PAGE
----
Update: 08/26/2015 – After a long day trip of some 765 miles I’ve concluded that the Curt Converter is a viable tail light control device for the 2013 Spyder ST. The new Hopkins’s unit that they replaced the second failed unit with is going onto EBay for some lucky shopper!
Update: 07/24/2015 – After a day-trip of some 200+ miles I’m happy to report that the trailer lights are still working! I’m not ready to celebrate yet, but this is certainly good news. I happened to be at the Dealership where I bought the bike yesterday and learned that BRP had replaced the converter of their hitch with a different model after experiencing too many failures! Didn’t bother to ask why I wasn’t notified nor why I didn’t receive a (free) replacement under warranty.
Update: 07/20/2015 – Took a short trip around the eastern edge of Colorado Springs to test the new trailer light converter installed on my Can-Am Spyder… It worked fine during this short trip, and was working after I parked the bike and trailer back in my garage. I’m not announcing victory yet but each small trip to test the converter will add to my confidence that the trailer lights are going to continue to work properly during a longer, overnight trip on the bike.
After the second Hopkins brand taillight converter failed I decided to try to find another brand of taillight converter to replace the Hopkins unit on my Can-Am Spyder ST. Hopkins dominates this market so I was not surprised when my searches using Google and Amazon displayed the same taillight converter unit that I had purchased back in December of 2014 for the first replacement (that failed!). See the https://myspyderstuff.wordpress.com/2014/12/14/2013-spyder-st-hitch-converter-replacement/ link for a detailed description of that first replacement.
After several searches a number of taillight converter units by the Curt manufacturer were listed among the Hopkins units. I then went to Amazon to try to find any of the Curt units that would be compatible to the wiring requirements of the Spyder, that is, that the number of inputs to the converter and the outputs were identical to the trailer hitch wiring loom already installed on the Spyder. This was a bit difficult to do since neither the pictures of the several models of Curt converters were detailed enough to visually verify the number (and colors) of input and output wires. I finally found one (Curt 56146) unit that looked to be close, if not an exact electrical replacement for the Hopkins 46365 kit. I ordered it, taking a chance that it would work!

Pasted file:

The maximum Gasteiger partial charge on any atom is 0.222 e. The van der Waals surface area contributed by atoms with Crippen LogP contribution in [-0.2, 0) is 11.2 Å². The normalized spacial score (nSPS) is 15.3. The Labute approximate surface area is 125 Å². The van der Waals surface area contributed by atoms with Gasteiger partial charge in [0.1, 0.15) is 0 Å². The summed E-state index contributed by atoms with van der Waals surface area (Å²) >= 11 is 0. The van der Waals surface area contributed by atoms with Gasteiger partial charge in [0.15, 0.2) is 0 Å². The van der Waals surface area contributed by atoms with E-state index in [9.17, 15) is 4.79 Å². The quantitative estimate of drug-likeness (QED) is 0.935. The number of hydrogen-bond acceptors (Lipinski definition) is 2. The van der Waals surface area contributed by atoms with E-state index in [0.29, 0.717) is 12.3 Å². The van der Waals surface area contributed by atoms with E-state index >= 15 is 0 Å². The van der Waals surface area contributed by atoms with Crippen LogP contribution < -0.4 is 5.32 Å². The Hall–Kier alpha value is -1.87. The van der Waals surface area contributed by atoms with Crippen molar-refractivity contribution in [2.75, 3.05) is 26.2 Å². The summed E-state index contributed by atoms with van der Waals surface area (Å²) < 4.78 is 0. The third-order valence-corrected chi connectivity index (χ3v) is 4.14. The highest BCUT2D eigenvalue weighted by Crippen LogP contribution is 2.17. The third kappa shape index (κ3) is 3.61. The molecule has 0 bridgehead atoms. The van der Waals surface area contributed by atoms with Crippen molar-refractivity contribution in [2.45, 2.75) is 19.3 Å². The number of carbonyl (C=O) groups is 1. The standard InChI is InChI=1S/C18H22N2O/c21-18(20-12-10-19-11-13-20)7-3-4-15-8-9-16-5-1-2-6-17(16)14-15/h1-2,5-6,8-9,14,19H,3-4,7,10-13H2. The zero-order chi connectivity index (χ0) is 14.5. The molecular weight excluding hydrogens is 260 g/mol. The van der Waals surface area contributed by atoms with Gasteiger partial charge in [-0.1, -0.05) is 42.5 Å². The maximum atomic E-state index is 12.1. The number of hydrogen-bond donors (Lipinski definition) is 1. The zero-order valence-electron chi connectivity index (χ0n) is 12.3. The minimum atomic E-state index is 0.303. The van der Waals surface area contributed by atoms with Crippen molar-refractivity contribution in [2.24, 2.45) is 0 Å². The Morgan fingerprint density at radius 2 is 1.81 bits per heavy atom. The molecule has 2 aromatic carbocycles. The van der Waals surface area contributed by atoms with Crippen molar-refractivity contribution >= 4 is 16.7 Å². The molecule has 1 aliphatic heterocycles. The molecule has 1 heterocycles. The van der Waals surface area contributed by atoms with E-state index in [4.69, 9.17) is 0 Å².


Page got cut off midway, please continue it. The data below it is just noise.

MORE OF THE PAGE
After receiving the unit it was clear that the wires into the input side and output side were functionally a match for the requirements of the trailer wiring hitch on my Spyder. As the picture below shows the color and function of each wire is exactly the same except for the color of the battery wire in the loom and the battery wire of the converter.
This picture shows the wiring loom input and output sections with the Hopkins unit removed from those loom ends. The Curt unit has had the wiring on both the input and output sides cut to shorter lengths for soldering to the loom ends. Note the shrink wrap tubes installed on each of the wires prior to soldering so that the shrink wrap can be moved over the solder joint to prevent any shorting of those connections.
The white card in the upper right of the picture shows the wiring colors of the loom end wires and what they control on the trailer. This diagram resulted from testing the electrical output of each wire on the input side of the loom for function and testing the electrical input on each wire on the output side of the loom for function to the trailer. The colors of the wire of the loom match the colors of the wire on the Curt unit except for the battery wire as noted above.
The picture above shows the output of the Curt unit soldered to the output side loom of the hitch wiring loom, with shrink wrap tubes in place and ‘shrunk’. The input side wires have already been soldered, with an inline 10-amp fuse box soldered into the battery wire connection. The shrink tubes have not yet been positioned and shrunk at this point in the process. The 10-amp fuse box is a requirement from the instructions accompanying the Curt unit.
Installing the newly wired Curt unit onto the bike has been covered in the referenced blog article so it will not be repeated here. Needless to say when I turned the key of the bike and ran through the several functions that the trailer lights should show, I was ecstatic to see each function showed the appropriate result on the trailer…. i.e. everything worked!
This doesn’t necessarily mean that the trailer wiring problems have been solved. If after a number of trips the trailer lights continue to work I will conclude that the problem has been solved with the Curt unit or the wiring loom of the bike itself is at fault with some sort of electrical surge that is damaging the trailer hitch taillight converter. We can only hope that the problem is solved.
I will update this article after several trips with the tow-behind trailer noting that the trailer lights are continuing to function or the Spyder wiring loom has some sort of electrical fault!